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downbeatProfileJune2014

“In an era where technology erases old truths about our world at a blistering pace, Michael Dessen is a musician for this moment…” Downbeat player profile by Joe Tangari, June 2014 issue. Read full text…

“… Dessen’s music is so fresh and innovative that there are few precedents with which to compare it…. The enthusiastic audience erupted with supportive whistles, shouts and sustained applause. A stunning example of creative, adventurous music, utterly devoid of cliché, stretching even the frontiers of free jazz beyond recognition.”
All About Jazz, Robert Bush. Review of Michael Dessen Trio at Smith Hall, UC Irvine, 5/7/11. Full review…

“Other than his formidable technique and soulful harmonic sense, Dessen’s claim to power is his use of computer-modulated electronics…. What made the performance all the more fascinating, however, is how much Dessen personalized the sounds to the trio, making the computer an active, living participant and an instrument unto itself.”
Feast of Music, Dan Lehner. Review of Michael Dessen Trio at Shapeshifter Lab, Brooklyn, 11/27/12]. Full review…

“George Lewis has played slide trombone and electronics with equal facility, and his former student Michael Dessen makes the two instruments work as one on Forget The Pixel. Dessen switches between voluptuous lyricism and digitally distorted splatter, and his shifts between those poles never feel forced or arbitrary. This is the trio’s second album, and it sounds like the work of a gigging band. How much of this work took place with all three men in the same room is open to conjecture. Dessen lives and teaches in Irvine, California, a continent away from his New York-based confederates, but he is a pioneer in telematics, the practice of long-distance, real-time collaboration. But whether their chemistry was forged with the assistance of bandwidth or frequent flyer miles, it’s real….These guys don’t just play together—they’re playing. This playfulness, as much as their fluid negotiations of Dessen’s jagged rhythms and elaborate melodies, is the spoonful of sugar that make these rigorous improvisations go down easy.”
Downbeat, Oct 2011, Bill Meyer. Review of Forget The Pixel by the Michael Dessen Trio.

“… Dessen appropriately combines brilliant trombone skills with interests in electronics and novel compositional strategies…. The end result is a remarkable achievement. If the timbral possibilities of a trombone-bass-drum band might seem limited, Dessen varies things with electronics and the trio maintains constant interest through a multi-leveled interaction of compositional methodologies, collective improvisation and polyrhythmic exploration. It’s fascinating work by an exceptional group of musicians, at times combining the cheery openness of song with a sense of underlying tectonic mystery.”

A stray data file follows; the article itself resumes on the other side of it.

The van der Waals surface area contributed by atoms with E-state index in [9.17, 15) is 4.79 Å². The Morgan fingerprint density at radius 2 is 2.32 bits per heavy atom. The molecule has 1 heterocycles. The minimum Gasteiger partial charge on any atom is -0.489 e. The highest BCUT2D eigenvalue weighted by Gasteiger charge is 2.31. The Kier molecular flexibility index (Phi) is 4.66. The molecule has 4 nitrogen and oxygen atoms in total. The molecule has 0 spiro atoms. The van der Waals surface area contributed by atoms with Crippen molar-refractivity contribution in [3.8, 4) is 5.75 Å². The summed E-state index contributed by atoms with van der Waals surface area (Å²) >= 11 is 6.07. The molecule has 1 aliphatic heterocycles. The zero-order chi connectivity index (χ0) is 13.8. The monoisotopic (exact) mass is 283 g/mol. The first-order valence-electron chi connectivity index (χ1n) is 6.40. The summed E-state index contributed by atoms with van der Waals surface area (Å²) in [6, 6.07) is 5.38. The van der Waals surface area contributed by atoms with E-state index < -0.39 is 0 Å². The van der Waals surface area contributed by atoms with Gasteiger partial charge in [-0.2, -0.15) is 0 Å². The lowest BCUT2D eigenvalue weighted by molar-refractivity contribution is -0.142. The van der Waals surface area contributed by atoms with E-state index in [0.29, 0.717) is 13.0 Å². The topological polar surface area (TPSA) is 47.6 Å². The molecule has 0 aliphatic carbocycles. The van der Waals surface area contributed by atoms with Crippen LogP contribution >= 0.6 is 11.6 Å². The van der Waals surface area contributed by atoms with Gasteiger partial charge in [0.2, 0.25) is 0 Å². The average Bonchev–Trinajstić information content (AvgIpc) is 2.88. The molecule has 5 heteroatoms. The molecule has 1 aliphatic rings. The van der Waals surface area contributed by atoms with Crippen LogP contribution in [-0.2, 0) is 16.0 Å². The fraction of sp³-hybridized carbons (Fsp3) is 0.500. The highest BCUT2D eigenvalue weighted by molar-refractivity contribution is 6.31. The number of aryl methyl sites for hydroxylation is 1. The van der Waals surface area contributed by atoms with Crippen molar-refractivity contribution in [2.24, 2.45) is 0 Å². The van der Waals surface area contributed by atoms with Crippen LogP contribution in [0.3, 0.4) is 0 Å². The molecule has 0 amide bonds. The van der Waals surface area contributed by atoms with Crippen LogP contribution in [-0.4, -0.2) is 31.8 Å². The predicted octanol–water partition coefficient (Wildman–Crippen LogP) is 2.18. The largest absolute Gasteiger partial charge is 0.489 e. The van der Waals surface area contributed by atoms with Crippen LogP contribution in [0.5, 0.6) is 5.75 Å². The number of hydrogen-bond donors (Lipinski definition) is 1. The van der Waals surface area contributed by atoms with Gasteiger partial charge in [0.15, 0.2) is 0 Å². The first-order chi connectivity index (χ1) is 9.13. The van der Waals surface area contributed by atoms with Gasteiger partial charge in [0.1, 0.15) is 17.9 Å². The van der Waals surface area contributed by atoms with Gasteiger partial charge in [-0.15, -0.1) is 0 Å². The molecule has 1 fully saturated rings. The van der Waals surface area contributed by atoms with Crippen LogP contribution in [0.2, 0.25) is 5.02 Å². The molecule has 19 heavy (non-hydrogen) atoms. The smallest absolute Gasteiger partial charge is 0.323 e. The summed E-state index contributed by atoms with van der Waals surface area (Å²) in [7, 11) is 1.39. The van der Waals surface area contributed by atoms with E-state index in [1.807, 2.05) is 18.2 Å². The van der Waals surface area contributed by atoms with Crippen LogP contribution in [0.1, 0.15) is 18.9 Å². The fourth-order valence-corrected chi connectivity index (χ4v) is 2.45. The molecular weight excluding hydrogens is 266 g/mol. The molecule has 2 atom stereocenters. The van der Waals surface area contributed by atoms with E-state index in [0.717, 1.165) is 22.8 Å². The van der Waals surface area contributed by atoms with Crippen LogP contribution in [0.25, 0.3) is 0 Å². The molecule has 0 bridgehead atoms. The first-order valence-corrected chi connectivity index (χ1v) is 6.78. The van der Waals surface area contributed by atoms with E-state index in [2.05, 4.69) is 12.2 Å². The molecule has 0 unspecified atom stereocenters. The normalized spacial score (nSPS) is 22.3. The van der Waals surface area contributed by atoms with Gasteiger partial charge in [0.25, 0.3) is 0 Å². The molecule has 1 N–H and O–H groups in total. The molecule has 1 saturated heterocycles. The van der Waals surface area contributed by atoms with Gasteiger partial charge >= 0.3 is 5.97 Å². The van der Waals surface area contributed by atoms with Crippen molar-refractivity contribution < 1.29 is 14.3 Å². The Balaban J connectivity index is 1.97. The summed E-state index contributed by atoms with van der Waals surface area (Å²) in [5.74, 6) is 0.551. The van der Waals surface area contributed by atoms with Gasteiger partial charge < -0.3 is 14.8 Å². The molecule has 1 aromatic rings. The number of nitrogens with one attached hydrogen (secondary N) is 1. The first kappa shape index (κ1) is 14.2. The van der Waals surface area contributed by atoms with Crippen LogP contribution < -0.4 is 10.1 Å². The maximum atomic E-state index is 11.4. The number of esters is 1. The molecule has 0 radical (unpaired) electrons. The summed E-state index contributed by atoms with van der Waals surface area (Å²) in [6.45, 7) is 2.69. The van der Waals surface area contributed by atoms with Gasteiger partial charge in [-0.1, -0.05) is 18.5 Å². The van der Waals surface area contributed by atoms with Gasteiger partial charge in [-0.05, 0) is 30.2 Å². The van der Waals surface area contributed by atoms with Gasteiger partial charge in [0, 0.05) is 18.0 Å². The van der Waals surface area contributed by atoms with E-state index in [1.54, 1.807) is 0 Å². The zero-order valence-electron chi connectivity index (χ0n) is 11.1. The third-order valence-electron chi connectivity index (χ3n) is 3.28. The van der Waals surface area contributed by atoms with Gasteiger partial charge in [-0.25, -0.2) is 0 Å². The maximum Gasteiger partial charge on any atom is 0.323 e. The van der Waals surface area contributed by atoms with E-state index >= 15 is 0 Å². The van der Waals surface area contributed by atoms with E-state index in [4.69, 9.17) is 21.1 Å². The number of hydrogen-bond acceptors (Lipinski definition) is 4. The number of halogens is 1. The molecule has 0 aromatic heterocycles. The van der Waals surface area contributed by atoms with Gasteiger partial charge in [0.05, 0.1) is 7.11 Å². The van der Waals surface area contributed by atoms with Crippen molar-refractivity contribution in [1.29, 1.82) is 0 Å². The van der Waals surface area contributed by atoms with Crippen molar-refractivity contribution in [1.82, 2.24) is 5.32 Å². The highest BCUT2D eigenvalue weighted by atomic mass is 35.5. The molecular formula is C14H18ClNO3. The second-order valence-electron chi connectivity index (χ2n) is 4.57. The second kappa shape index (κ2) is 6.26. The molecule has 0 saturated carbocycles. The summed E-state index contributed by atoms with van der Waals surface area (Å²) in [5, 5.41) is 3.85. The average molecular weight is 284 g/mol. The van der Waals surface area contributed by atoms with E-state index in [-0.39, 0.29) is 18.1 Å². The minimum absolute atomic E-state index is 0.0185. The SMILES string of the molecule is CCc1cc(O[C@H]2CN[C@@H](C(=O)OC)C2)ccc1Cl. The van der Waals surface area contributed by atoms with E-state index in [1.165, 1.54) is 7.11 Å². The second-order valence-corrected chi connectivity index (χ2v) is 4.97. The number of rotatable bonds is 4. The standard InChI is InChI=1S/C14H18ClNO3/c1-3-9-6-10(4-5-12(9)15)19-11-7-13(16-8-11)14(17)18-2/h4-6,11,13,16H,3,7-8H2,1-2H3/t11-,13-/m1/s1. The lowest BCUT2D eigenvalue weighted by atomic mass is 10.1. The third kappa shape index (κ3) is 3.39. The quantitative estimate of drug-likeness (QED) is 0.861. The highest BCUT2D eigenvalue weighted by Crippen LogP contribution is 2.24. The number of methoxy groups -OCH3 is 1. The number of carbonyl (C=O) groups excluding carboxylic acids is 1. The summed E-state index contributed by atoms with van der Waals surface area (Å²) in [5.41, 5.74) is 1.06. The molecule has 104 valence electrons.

New York City Jazz Record (May, 2012), Stuart Broomer. Review of Forget The Pixel by the Michael Dessen Trio.

“A trombonist with strong roots in the acoustic tradition and a fondness for cutting edge electronic experimentation, Michael Dessen straddles the line between the avant garde and the accessible better than most…. Incorporating a range of dynamics that veer from pneumatic funk to pointillist discourse, Between Shadow and Space is a compelling set that reveals additional layers with each listen.”
All About Jazz, Troy Collins. Full review…. Review of Between Shadow and Space, by the Michael Dessen Trio.

Between Shadow and Space represents a different facet of his work from Cosmologic or his excellent debut Lineal (Circumvention 2007) since Dessen makes substantial use of laptop electronics throughout. The results are fantastically subtle, imaginative extensions of his trombone’s sound – feathery rufflings, pixelized halos, teasing curlicues and rasps – and he mercifully avoids the bleep-bloop cliches that sink a lot of similar projects. The title track is one of the CD’s few purely acoustic pieces, and it’s a killer: a funky elongated groove sliced-through with silences and repetitions, the effect being a kind of mournful stillness-in-movement. “Restless Years” and “Anthesis” similarly touch on the kind of metrical intricacy that Vijay Iyer and Rudresh Mahanthappa have made their own in recent years, and the presence of their frequent companion Tyshawn Sorey on drums cements the connection. Dessen’s music, though, has a more ambiguous flavor, the players drawing back from the groove as often as they seize on it, even if both tracks end with triumphant intensity. Another side of Dessen’s aesthetic is represented by the enigmatic multisectioned pieces “Chocolate Geometry” and “Granulorum,” whose dreamy structures are full of irrational climaxes and moments of secretive self-communion. The disc is completed by a stealthy Dessen/Sorey free improv and a memorial for Alice Coltrane, whose drizzling, swarming electronics suggest a light streaming out of a stained-glass window. Aside from the fine work by Sorey and the leader, bassist Christopher Tordini brings fine rhythmic flair and emotional undertow to the music – listen, in particular, to the way “Anthesis” unfurls note by note out of his rich double-stopped introduction.”
Signal To Noise, Nate Dorward. Review of Between Shadow and Space, by the Michael Dessen Trio.

“Michael Dessen is a slide-trombone virtuoso and computer musician of the highest order, and the music his trio crafts on Resonating Abstractions showcases his work as a composer in compelling fashion….” – All About Jazz, Robert Bush. Review of Resonating Abstractions (Clean Feed Records, 2014) Full review…

Concert preview feature articles for Virtual Tour 2013:
“Music Made Miles Apart,” by Angela Carone, KPBS (print and radio feature)
“Virtual concert tour a first,” by George Varga, San Diego Union Tribune
“Telematic Music: Musicians perform together ‘live’ from opposite coasts,” by Steve Pfarrer, Hampshire Gazette